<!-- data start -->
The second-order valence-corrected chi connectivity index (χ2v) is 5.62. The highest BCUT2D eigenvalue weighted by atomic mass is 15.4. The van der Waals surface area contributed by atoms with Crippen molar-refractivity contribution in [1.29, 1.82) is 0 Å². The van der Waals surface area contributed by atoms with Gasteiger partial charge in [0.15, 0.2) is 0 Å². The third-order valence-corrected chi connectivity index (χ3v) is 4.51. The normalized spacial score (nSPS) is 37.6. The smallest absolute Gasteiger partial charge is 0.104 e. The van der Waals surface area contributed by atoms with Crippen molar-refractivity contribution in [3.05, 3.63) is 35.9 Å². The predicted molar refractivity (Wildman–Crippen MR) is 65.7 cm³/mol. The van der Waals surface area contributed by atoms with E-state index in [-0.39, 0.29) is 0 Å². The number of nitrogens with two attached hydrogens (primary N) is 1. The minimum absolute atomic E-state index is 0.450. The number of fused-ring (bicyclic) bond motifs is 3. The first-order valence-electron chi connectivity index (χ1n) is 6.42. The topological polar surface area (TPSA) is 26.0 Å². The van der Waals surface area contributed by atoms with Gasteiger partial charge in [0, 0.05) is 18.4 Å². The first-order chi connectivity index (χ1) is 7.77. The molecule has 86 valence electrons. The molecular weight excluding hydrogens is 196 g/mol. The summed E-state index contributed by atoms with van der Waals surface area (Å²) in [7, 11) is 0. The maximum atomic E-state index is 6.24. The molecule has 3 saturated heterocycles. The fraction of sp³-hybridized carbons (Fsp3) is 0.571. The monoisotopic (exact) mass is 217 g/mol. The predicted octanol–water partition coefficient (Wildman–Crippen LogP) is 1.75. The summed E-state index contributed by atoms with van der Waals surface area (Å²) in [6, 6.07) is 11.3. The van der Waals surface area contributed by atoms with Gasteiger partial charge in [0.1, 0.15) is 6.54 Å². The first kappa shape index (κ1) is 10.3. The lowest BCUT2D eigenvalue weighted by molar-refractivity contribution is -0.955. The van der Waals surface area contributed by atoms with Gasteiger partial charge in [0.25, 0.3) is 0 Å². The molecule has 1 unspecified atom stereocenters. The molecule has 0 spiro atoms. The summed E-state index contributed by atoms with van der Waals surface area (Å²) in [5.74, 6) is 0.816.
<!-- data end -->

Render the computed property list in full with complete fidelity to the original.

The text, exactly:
The second-order valence-corrected chi connectivity index (χ2v) is 5.62. The highest BCUT2D eigenvalue weighted by atomic mass is 15.4. The van der Waals surface area contributed by atoms with Crippen molar-refractivity contribution in [1.29, 1.82) is 0 Å². The van der Waals surface area contributed by atoms with Gasteiger partial charge in [0.15, 0.2) is 0 Å². The third-order valence-corrected chi connectivity index (χ3v) is 4.51. The normalized spacial score (nSPS) is 37.6. The smallest absolute Gasteiger partial charge is 0.104 e. The van der Waals surface area contributed by atoms with Crippen molar-refractivity contribution in [3.05, 3.63) is 35.9 Å². The predicted molar refractivity (Wildman–Crippen MR) is 65.7 cm³/mol. The van der Waals surface area contributed by atoms with E-state index in [-0.39, 0.29) is 0 Å². The number of nitrogens with two attached hydrogens (primary N) is 1. The minimum absolute atomic E-state index is 0.450. The number of fused-ring (bicyclic) bond motifs is 3. The first-order valence-electron chi connectivity index (χ1n) is 6.42. The topological polar surface area (TPSA) is 26.0 Å². The van der Waals surface area contributed by atoms with Gasteiger partial charge in [0, 0.05) is 18.4 Å². The first-order chi connectivity index (χ1) is 7.77. The molecule has 86 valence electrons. The molecular weight excluding hydrogens is 196 g/mol. The summed E-state index contributed by atoms with van der Waals surface area (Å²) in [7, 11) is 0. The maximum atomic E-state index is 6.24. The molecule has 3 saturated heterocycles. The fraction of sp³-hybridized carbons (Fsp3) is 0.571. The monoisotopic (exact) mass is 217 g/mol. The predicted octanol–water partition coefficient (Wildman–Crippen LogP) is 1.75. The summed E-state index contributed by atoms with van der Waals surface area (Å²) in [6, 6.07) is 11.3. The van der Waals surface area contributed by atoms with Gasteiger partial charge in [0.1, 0.15) is 6.54 Å². The first kappa shape index (κ1) is 10.3. The lowest BCUT2D eigenvalue weighted by molar-refractivity contribution is -0.955. The van der Waals surface area contributed by atoms with Gasteiger partial charge in [0.25, 0.3) is 0 Å². The molecule has 1 unspecified atom stereocenters. The molecule has 0 spiro atoms. The summed E-state index contributed by atoms with van der Waals surface area (Å²) in [5.74, 6) is 0.816.